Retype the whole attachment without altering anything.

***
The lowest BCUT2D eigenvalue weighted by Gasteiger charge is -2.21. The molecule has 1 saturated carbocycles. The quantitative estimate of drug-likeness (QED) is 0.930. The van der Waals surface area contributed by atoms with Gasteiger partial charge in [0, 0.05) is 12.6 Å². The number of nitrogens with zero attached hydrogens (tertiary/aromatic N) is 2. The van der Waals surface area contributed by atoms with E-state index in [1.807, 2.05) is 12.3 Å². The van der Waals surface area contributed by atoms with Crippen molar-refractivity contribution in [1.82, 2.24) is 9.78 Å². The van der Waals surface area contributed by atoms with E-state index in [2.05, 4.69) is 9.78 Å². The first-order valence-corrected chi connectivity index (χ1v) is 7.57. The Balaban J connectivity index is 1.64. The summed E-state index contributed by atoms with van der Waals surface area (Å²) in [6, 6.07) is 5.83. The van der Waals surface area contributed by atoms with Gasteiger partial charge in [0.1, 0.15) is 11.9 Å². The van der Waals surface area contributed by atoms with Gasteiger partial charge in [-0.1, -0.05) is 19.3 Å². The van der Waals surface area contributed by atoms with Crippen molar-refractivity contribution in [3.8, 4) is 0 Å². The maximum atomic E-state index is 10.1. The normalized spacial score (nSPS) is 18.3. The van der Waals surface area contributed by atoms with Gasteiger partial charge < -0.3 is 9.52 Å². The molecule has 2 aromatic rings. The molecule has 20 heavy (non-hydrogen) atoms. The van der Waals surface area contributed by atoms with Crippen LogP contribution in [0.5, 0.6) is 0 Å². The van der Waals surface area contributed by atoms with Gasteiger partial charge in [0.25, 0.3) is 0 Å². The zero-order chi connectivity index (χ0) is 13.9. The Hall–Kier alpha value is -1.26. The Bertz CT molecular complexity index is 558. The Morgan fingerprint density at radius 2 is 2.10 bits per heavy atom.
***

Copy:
The lowest BCUT2D eigenvalue weighted by Gasteiger charge is -2.21. The molecule has 1 saturated carbocycles. The quantitative estimate of drug-likeness (QED) is 0.930. The van der Waals surface area contributed by atoms with Gasteiger partial charge in [0, 0.05) is 12.6 Å². The number of nitrogens with zero attached hydrogens (tertiary/aromatic N) is 2. The van der Waals surface area contributed by atoms with E-state index in [1.807, 2.05) is 12.3 Å². The van der Waals surface area contributed by atoms with Crippen molar-refractivity contribution in [1.82, 2.24) is 9.78 Å². The van der Waals surface area contributed by atoms with E-state index in [2.05, 4.69) is 9.78 Å². The first-order valence-corrected chi connectivity index (χ1v) is 7.57. The Balaban J connectivity index is 1.64. The summed E-state index contributed by atoms with van der Waals surface area (Å²) in [6, 6.07) is 5.83. The van der Waals surface area contributed by atoms with Gasteiger partial charge in [0.1, 0.15) is 11.9 Å². The van der Waals surface area contributed by atoms with Gasteiger partial charge in [-0.1, -0.05) is 19.3 Å². The van der Waals surface area contributed by atoms with Crippen molar-refractivity contribution in [3.8, 4) is 0 Å². The maximum atomic E-state index is 10.1. The normalized spacial score (nSPS) is 18.3. The van der Waals surface area contributed by atoms with Gasteiger partial charge < -0.3 is 9.52 Å². The molecule has 2 aromatic rings. The molecule has 20 heavy (non-hydrogen) atoms. The van der Waals surface area contributed by atoms with Crippen LogP contribution in [0.5, 0.6) is 0 Å². The van der Waals surface area contributed by atoms with Gasteiger partial charge in [0.25, 0.3) is 0 Å². The zero-order chi connectivity index (χ0) is 13.9. The Hall–Kier alpha value is -1.26. The Bertz CT molecular complexity index is 558. The Morgan fingerprint density at radius 2 is 2.10 bits per heavy atom.